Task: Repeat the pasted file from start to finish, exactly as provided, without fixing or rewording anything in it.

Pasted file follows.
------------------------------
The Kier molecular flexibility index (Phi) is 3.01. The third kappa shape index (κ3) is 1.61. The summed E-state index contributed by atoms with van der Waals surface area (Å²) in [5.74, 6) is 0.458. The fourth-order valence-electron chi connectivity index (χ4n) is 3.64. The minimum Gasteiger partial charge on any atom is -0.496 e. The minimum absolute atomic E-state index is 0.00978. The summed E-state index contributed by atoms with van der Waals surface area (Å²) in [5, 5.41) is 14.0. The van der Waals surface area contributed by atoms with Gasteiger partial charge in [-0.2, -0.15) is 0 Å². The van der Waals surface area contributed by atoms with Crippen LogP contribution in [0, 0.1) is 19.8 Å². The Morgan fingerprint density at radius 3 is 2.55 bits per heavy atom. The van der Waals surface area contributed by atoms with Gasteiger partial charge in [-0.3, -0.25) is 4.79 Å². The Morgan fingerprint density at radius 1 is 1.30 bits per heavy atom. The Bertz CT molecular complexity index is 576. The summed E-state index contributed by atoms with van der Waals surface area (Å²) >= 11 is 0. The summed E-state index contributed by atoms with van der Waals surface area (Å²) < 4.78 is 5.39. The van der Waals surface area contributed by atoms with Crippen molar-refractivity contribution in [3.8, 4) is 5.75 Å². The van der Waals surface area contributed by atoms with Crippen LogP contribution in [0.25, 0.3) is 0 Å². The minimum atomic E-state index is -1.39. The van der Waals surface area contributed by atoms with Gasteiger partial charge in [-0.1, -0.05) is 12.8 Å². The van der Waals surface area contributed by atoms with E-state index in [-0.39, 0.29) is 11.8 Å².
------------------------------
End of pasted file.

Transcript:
The Kier molecular flexibility index (Phi) is 3.01. The third kappa shape index (κ3) is 1.61. The summed E-state index contributed by atoms with van der Waals surface area (Å²) in [5.74, 6) is 0.458. The fourth-order valence-electron chi connectivity index (χ4n) is 3.64. The minimum Gasteiger partial charge on any atom is -0.496 e. The minimum absolute atomic E-state index is 0.00978. The summed E-state index contributed by atoms with van der Waals surface area (Å²) in [5, 5.41) is 14.0. The van der Waals surface area contributed by atoms with Gasteiger partial charge in [-0.2, -0.15) is 0 Å². The van der Waals surface area contributed by atoms with Crippen LogP contribution in [0, 0.1) is 19.8 Å². The Morgan fingerprint density at radius 3 is 2.55 bits per heavy atom. The van der Waals surface area contributed by atoms with Gasteiger partial charge in [-0.3, -0.25) is 4.79 Å². The Morgan fingerprint density at radius 1 is 1.30 bits per heavy atom. The Bertz CT molecular complexity index is 576. The summed E-state index contributed by atoms with van der Waals surface area (Å²) >= 11 is 0. The summed E-state index contributed by atoms with van der Waals surface area (Å²) < 4.78 is 5.39. The van der Waals surface area contributed by atoms with Crippen molar-refractivity contribution in [3.8, 4) is 5.75 Å². The van der Waals surface area contributed by atoms with Crippen LogP contribution in [0.25, 0.3) is 0 Å². The minimum atomic E-state index is -1.39. The van der Waals surface area contributed by atoms with Gasteiger partial charge in [-0.1, -0.05) is 12.8 Å². The van der Waals surface area contributed by atoms with E-state index in [-0.39, 0.29) is 11.8 Å².